After the Democratic slugfest also known as the Pennsylvania primary, many voters can no longer bear to listen to the candidates. Even some who became political junkies during this historic race have now tuned out the sniping over guns, bitterness, race, religion, geriatric radicals and other trivia. We pray the next president will not waste a millisecond thinking about many of the headline topics of the last month. All three candidates should challenge reporters who dwell on gossipy or tangential subjects to ask instead about issues voters care about -- or should. Herewith are 10 questions the American people deserve to hear answered.
To Sen. John McCain:
1. Why did you skip the Senate vote on extending unemployment benefits for the jobless? Do you oppose extending unemployment and food stamp benefits?
2. You voted with Senate Republicans to block legislation that would have allowed workers belatedly discovering discrimination to file lawsuits, and said women living in poverty need more education and training to close the wage gap. Please explain how more education for the victims of discrimination would end the practice, and how you would pay for the training while keeping your promise not to raise taxes.
To Sens. Barack Obama and Hillary Rodham Clinton:
3. Now that the equal-pay legislation has failed, what would you do to ensure that women are not still averaging 77% of men's wages four years from now?
4. How would you stimulate this country out of its economic doldrums at the same time as you allow the Bush tax cuts to expire, thereby sharply raising taxes for some?
5. Some warn that pulling U.S. troops out of Iraq in 2009 may trigger a regional war, drawing Iran, Saudi Arabia and even Turkey into a weakened state. Are there any circumstances under which you would halt U.S. troop withdrawals -- or order more troops into Iraq?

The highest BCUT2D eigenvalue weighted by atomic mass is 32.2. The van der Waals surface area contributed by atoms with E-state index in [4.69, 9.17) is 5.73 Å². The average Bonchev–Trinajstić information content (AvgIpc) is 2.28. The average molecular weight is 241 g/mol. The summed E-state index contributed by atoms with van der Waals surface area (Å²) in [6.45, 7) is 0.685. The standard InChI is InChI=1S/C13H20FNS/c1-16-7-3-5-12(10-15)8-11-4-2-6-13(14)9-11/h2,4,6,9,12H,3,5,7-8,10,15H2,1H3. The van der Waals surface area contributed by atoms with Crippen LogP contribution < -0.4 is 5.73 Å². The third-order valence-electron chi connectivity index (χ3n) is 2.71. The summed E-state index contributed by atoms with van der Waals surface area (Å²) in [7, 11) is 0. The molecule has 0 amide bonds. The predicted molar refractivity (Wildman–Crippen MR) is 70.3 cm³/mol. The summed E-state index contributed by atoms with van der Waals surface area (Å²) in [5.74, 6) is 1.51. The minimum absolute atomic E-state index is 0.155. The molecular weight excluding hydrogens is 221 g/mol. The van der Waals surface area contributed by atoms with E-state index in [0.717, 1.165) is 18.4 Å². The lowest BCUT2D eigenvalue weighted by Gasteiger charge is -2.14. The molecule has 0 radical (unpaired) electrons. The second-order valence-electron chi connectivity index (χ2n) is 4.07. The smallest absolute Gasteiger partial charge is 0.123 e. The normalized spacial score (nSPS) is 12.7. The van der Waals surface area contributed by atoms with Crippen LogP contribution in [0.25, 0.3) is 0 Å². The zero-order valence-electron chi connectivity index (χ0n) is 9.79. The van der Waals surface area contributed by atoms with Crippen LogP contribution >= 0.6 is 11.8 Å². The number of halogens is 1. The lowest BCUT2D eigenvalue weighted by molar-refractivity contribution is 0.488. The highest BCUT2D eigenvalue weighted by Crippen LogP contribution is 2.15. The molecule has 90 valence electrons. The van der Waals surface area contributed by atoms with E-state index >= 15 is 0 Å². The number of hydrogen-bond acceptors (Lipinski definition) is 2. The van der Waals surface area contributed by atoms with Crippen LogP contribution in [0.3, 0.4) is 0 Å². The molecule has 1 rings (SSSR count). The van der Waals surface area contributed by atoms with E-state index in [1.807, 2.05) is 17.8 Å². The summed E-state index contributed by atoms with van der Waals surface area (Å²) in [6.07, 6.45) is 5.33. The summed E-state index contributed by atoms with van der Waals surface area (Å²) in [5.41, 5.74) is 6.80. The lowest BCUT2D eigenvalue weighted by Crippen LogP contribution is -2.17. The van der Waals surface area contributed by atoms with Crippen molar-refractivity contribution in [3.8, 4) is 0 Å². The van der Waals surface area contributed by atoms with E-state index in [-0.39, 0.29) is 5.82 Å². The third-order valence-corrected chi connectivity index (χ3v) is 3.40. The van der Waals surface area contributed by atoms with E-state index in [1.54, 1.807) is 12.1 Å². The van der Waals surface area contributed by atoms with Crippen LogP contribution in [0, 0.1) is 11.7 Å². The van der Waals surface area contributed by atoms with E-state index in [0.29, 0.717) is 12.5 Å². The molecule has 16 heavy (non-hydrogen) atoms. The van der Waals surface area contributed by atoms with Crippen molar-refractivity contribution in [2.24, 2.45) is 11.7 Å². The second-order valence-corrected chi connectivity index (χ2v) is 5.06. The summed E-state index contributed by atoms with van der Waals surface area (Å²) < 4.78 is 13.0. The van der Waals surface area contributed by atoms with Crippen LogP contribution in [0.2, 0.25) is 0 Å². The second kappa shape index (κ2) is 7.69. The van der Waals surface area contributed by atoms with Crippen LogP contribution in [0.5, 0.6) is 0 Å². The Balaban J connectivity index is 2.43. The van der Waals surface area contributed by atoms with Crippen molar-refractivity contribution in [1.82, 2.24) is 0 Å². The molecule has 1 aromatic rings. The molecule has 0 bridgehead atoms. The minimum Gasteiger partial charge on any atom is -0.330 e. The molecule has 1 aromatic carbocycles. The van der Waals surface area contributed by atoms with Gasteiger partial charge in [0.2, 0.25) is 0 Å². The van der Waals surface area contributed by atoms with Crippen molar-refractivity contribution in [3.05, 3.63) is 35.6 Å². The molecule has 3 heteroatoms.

6. You have criticized President Bush's expansion of executive power. Detail for us how you intend to legally forbid yourself -- and your successors -- from using signing statements to alter legislation. Don't tell us that your judgment will be better than Bush's, so not to worry. Give us specifics.
To all three candidates:
7. U.S. military commanders are warning that Iran poses a greater threat than Al Qaeda to the stability of Iraq. How should the U.S. respond? Are there any circumstances under which you would deem it necessary for the U.S. to attack Iran? And don't brush this off by saying you don't answer hypothetical questions -- it's no longer hypothetical.
8. Now that it's clear that ethanol production is contributing to the run-up in world food prices, do you still support ethanol mandates and subsidies? If so, how would you ameliorate the global food crisis?
9. How exactly would you ensure that no American citizen can be declared an "enemy combatant"? Explain what you believe a president ought and ought not to be able to do with a foreigner captured abroad and suspected of having plans to kill Americans.
10. Describe a situation in which you would defend the president's asserted power to monitor telephone conversations and e-mails of U.S. citizens without a warrant.